Simple Race-Day Strategies

Are you anxious or unsure about what to do on race day? Here are race-day strategies to make your big event fun and stress-free.

street marathon

If you’ve trained for a race, you want to race well. You also want to be demonstrate compassion and a sportsmanlike attitude.

There are often factors that affect your performance beyond your control, such as the event route or weather conditions. But there are a few things you can anticipate and address. Here are some simple race-day strategies that can help you feel confident and focus on your performance.

Familiarize yourself with the event site and rules before the race

Don’t wait until race day to get ready. Take a few steps sooner rather than later so you’ll be calm as you make your way to the starting line.

Find the starting point

If the race is in an unfamiliar area, find the starting point and review the parking situation before the race.In my community, a couple of big races draw hundreds of people to areas with limited parking. One requires participants to walk (or run) about a half mile to the starting line. Another requires you to park on the street in the neighborhood. Figuring out the parking situation before the race can save loads of angst.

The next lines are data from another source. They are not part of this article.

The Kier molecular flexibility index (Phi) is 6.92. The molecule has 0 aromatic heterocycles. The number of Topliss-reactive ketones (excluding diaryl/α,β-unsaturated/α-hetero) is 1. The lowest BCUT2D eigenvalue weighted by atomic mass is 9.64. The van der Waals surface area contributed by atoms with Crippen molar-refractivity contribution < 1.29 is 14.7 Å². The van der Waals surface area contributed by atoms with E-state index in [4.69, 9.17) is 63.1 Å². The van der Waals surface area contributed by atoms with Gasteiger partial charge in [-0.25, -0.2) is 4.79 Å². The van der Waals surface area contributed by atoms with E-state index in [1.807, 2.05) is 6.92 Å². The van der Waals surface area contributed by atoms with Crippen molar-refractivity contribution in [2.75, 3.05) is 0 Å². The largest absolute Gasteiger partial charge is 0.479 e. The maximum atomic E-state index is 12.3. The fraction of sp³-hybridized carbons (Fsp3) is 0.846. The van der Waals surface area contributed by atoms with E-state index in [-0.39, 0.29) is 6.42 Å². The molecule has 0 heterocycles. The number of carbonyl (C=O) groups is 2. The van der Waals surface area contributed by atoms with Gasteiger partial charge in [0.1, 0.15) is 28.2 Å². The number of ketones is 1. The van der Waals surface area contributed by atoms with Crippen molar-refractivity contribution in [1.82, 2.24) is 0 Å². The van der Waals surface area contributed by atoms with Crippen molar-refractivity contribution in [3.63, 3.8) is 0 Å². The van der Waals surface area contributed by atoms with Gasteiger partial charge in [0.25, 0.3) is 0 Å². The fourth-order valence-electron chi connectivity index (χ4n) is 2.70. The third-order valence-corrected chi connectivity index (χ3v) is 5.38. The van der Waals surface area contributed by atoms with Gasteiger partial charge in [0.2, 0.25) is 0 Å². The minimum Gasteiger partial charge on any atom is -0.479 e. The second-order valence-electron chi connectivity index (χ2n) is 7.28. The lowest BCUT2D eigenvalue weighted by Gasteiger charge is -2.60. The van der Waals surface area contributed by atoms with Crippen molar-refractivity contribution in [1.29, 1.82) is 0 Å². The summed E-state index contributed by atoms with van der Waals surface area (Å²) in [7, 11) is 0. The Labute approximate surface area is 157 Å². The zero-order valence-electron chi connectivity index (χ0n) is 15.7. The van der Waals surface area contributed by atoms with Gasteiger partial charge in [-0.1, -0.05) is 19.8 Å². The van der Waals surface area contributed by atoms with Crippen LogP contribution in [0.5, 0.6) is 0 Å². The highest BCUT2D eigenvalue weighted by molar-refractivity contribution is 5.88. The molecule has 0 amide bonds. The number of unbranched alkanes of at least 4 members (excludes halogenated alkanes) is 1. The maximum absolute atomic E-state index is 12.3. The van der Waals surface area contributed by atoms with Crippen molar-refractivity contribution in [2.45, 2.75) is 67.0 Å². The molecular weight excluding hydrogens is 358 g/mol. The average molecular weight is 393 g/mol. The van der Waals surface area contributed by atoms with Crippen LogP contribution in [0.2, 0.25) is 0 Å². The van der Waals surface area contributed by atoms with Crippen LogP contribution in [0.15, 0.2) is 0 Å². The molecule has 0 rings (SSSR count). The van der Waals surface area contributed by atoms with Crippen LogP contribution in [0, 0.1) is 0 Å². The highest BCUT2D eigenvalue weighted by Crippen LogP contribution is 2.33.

Check out the race course

Depending on your race goals, check out the race course itself. You are likely to find people running the course on the days leading up to the race. Notice hills, turns, etc.Plot your strategy according to your strengths. A reasonable approach is to race at a consistent pace throughout the event. But you might also note where you could safely speed up (such as sections with a gentle downhill grade) and where you might sprint toward the end of the race.

Pick up your packet early

Race organizers typically allow you to pick up your packet before race day, either at the race site or a sponsor’s location (like a running store). The contents of these packets vary but usually include race bibs and/or timing chips along with commemorative shirts and sponsor trinkets.By getting these early, you save yourself time on race day. You’ll have all that you need for timing purposes plus you won’t have to haul items before starting the race.

Nail down details that affect your physical well-being and mindset

You can’t plan for every race-day scenario, but you can be ready for typical circumstances. The day of your big event will involve executing plans developed while training.

Wear the right clothing

You might be racing in freezing weather during events in February or through heat and humidity in August; whatever the conditions, dress accordingly. Usually, you’ll heat up within a few minutes after the race starts. A good rule of thumb, then, is to wear lighter garments than usual or have a way to peel off layers while racing (for example, stuff gloves in the pockets of your running pants).